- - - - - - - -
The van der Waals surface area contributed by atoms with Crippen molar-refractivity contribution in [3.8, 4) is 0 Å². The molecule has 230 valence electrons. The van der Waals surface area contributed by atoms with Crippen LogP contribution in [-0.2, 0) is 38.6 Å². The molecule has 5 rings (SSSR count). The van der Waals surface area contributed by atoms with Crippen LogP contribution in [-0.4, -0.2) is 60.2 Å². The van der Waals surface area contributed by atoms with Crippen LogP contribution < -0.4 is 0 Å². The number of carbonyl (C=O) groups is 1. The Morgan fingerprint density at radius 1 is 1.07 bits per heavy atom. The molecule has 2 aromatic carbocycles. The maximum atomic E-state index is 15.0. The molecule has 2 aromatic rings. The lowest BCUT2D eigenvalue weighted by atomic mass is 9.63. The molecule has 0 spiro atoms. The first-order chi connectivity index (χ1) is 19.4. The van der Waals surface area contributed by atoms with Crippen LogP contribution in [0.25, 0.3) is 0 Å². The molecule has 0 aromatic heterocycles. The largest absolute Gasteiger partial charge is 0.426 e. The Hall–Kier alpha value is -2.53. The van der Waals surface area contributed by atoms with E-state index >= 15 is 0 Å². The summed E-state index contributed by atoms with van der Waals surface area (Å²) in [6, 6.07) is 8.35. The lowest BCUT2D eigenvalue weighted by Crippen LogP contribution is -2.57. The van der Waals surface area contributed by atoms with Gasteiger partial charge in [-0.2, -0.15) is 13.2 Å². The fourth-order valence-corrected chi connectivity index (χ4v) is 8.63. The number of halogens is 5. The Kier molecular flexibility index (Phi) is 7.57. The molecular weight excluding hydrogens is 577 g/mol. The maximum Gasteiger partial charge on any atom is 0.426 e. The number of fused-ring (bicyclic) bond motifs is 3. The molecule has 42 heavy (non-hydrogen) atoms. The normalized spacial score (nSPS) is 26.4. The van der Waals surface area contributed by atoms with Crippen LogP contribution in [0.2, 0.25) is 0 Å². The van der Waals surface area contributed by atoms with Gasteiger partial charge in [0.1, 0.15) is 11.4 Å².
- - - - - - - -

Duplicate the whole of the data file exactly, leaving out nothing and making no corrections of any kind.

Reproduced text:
The van der Waals surface area contributed by atoms with Crippen molar-refractivity contribution in [3.8, 4) is 0 Å². The molecule has 230 valence electrons. The van der Waals surface area contributed by atoms with Crippen LogP contribution in [-0.2, 0) is 38.6 Å². The molecule has 5 rings (SSSR count). The van der Waals surface area contributed by atoms with Crippen LogP contribution in [-0.4, -0.2) is 60.2 Å². The van der Waals surface area contributed by atoms with Crippen LogP contribution < -0.4 is 0 Å². The number of carbonyl (C=O) groups is 1. The Morgan fingerprint density at radius 1 is 1.07 bits per heavy atom. The molecule has 2 aromatic carbocycles. The maximum atomic E-state index is 15.0. The molecule has 2 aromatic rings. The lowest BCUT2D eigenvalue weighted by atomic mass is 9.63. The molecule has 0 spiro atoms. The first-order chi connectivity index (χ1) is 19.4. The van der Waals surface area contributed by atoms with Crippen LogP contribution in [0.25, 0.3) is 0 Å². The molecule has 0 aromatic heterocycles. The largest absolute Gasteiger partial charge is 0.426 e. The Hall–Kier alpha value is -2.53. The van der Waals surface area contributed by atoms with E-state index >= 15 is 0 Å². The summed E-state index contributed by atoms with van der Waals surface area (Å²) in [6, 6.07) is 8.35. The lowest BCUT2D eigenvalue weighted by Crippen LogP contribution is -2.57. The van der Waals surface area contributed by atoms with Gasteiger partial charge in [-0.2, -0.15) is 13.2 Å². The fourth-order valence-corrected chi connectivity index (χ4v) is 8.63. The number of halogens is 5. The Kier molecular flexibility index (Phi) is 7.57. The molecular weight excluding hydrogens is 577 g/mol. The maximum Gasteiger partial charge on any atom is 0.426 e. The number of fused-ring (bicyclic) bond motifs is 3. The molecule has 42 heavy (non-hydrogen) atoms. The normalized spacial score (nSPS) is 26.4. The van der Waals surface area contributed by atoms with Crippen LogP contribution in [0.2, 0.25) is 0 Å². The van der Waals surface area contributed by atoms with Gasteiger partial charge in [0.1, 0.15) is 11.4 Å².